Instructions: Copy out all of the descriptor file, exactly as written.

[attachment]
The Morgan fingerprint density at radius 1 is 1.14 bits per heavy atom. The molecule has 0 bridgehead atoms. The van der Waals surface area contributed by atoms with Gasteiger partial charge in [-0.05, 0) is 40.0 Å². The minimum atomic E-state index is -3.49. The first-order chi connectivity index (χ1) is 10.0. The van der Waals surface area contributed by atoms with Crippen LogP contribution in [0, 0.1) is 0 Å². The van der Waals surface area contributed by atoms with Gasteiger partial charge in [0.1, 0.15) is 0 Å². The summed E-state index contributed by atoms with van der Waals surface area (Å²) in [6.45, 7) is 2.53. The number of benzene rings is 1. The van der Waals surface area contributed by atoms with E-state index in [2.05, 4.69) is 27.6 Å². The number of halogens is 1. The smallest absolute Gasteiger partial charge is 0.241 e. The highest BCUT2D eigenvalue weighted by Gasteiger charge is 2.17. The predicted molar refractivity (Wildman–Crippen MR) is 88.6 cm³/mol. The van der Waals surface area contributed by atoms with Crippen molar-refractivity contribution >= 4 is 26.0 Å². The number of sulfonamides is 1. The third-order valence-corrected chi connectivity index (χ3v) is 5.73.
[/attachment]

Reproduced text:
The Morgan fingerprint density at radius 1 is 1.14 bits per heavy atom. The molecule has 0 bridgehead atoms. The van der Waals surface area contributed by atoms with Gasteiger partial charge in [-0.05, 0) is 40.0 Å². The minimum atomic E-state index is -3.49. The first-order chi connectivity index (χ1) is 10.0. The van der Waals surface area contributed by atoms with Crippen LogP contribution in [0, 0.1) is 0 Å². The van der Waals surface area contributed by atoms with Gasteiger partial charge in [0.1, 0.15) is 0 Å². The summed E-state index contributed by atoms with van der Waals surface area (Å²) in [6.45, 7) is 2.53. The number of benzene rings is 1. The van der Waals surface area contributed by atoms with E-state index in [2.05, 4.69) is 27.6 Å². The number of halogens is 1. The smallest absolute Gasteiger partial charge is 0.241 e. The highest BCUT2D eigenvalue weighted by Gasteiger charge is 2.17. The predicted molar refractivity (Wildman–Crippen MR) is 88.6 cm³/mol. The van der Waals surface area contributed by atoms with Crippen molar-refractivity contribution >= 4 is 26.0 Å². The number of sulfonamides is 1. The third-order valence-corrected chi connectivity index (χ3v) is 5.73.